inference could not be drawn.
- The NPHS relied on self-reported information and a rudimentary
method of evaluating coping strategies.
- The Composite International Diagnostic Interview-Short
Form (CIDI-SF) is a brief indicator for major depression.
Key Words: major depression, coping, stressors,
women, life events, chronic stress
: Les effets modérateurs des stratégies dadaptation
sur la dépression majeure dans la population générale
Coping is a response aimed at diminishing the physical,
emotional, and psychologic burden linked to stressful life events
and daily hassles (1,2). Coping responses are believed to play an
important role in depression (3,4). Further, stressful life events
have been found to have a causal relation with the onset of major
depression (5). However, the relations among stressful life events,
coping, and major depression at the population level remain unclear.
One possible way in which coping can affect well-being is by moderating
the effects of stress on depressive symptoms (6,7) where individuals
with effective coping strategies may have a lower risk of depressive
disorders. However, there has been a paucity of epidemiological
research on the moderating effects of coping strategies on major
depression. Evidence from an existing literature with respect to
the moderating effect of coping on depressive symptom levels has
been inconsistent. In a study using 60 patients with major depression
according to the DSM-IV criteria, Bouhuys and others (8) failed
to find that coping moderated the effects of negative emotions on
the levels of depressive symptoms measured 6 weeks later. Similarly,
using a sample comprising 424 depression patients, Billings and
Moos (9) reported that coping responses did not moderate the effects
of life stressors on depressive symptom levels measured by the Research
Diagnostic Criteria for Depression (10). However, in a longitudinal
community study, problem-focused coping was found to have a moderating
effect on depressive symptoms among those who were exposed to a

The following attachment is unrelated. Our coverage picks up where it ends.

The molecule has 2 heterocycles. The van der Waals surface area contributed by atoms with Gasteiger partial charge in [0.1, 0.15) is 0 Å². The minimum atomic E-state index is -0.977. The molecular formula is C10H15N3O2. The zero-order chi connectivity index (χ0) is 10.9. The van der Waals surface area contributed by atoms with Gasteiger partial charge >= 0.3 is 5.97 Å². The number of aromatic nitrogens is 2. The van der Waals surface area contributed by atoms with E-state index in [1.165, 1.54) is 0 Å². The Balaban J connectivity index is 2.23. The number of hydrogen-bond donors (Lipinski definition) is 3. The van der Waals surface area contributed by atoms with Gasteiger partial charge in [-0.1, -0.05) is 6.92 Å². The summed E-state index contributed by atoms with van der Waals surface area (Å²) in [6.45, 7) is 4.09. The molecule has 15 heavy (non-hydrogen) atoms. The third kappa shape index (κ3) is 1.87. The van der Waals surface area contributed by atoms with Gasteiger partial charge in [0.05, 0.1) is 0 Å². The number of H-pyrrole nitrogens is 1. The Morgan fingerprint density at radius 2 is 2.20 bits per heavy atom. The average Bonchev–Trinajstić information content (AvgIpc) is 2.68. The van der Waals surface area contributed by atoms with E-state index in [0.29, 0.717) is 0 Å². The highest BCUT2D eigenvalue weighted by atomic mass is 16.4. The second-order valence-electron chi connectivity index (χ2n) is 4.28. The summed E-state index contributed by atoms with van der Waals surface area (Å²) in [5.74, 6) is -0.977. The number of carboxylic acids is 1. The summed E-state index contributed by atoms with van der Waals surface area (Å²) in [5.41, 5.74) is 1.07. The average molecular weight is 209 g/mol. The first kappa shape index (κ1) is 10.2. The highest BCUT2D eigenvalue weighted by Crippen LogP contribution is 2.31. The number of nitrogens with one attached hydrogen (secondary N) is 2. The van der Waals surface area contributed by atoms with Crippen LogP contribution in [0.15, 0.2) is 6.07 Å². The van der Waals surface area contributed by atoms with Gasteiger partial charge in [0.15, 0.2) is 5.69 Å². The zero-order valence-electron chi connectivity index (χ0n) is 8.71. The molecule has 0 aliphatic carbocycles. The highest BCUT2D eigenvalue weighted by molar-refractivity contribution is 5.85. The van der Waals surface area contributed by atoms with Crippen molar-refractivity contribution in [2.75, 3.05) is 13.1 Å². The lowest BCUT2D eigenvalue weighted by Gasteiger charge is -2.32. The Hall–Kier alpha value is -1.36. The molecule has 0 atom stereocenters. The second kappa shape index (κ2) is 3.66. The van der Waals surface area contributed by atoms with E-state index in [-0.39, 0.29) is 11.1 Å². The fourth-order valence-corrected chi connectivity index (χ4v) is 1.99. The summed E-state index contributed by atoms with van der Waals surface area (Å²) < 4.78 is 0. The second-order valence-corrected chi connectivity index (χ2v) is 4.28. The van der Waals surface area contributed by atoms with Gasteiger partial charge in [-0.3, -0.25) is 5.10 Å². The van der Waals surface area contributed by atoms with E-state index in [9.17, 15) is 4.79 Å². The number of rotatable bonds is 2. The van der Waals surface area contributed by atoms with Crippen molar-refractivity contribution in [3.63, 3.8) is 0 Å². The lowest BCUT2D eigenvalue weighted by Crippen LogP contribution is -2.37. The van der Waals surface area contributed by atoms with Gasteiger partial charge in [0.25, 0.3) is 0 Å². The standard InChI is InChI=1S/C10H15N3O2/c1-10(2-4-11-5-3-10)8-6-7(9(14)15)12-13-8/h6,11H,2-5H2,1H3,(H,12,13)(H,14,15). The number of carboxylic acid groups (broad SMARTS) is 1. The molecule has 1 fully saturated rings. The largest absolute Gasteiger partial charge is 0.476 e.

self-named stress episode (11).
Appropriate coping also reduced depressive symptom
levels among parents of children with autism and among caregivers
working in nursing homes and long-term care facilities (12,13).
The objective of this analysis was to examine the
moderating effects of various coping strategies on the associations
between stressful life events, chronic stresses, and major depression
in the general population. To fulfill this objective, data from
the Alberta buy-in component of the Canadian National Population
Health Survey (NPHS) were used. In 19941995, Statistics Canada
initiated the NPHS using a multistaged, stratified, random sampling
procedure. The NPHS was conducted every 2 years. The target population
of the NPHS included household residents in all provinces, with
the exclusion of residents of Indian reserves, Canadian Forces bases,
and some remote areas in Ontario and Quebec (14). Under agreements
between Statistics Canada and provincial governments, the sample
size in a province could be increased, and additional information
could be collected in return for extra funds. As part of a buy-in
agreement between Statistics Canada and the Alberta Ministry of
Health, respondents who were age 18 years or over in Alberta in
the 19941995 NPHS were asked questions about how they coped
with unexpected stress from family problems and personal crises.
These subjects formed the basis of this analysis.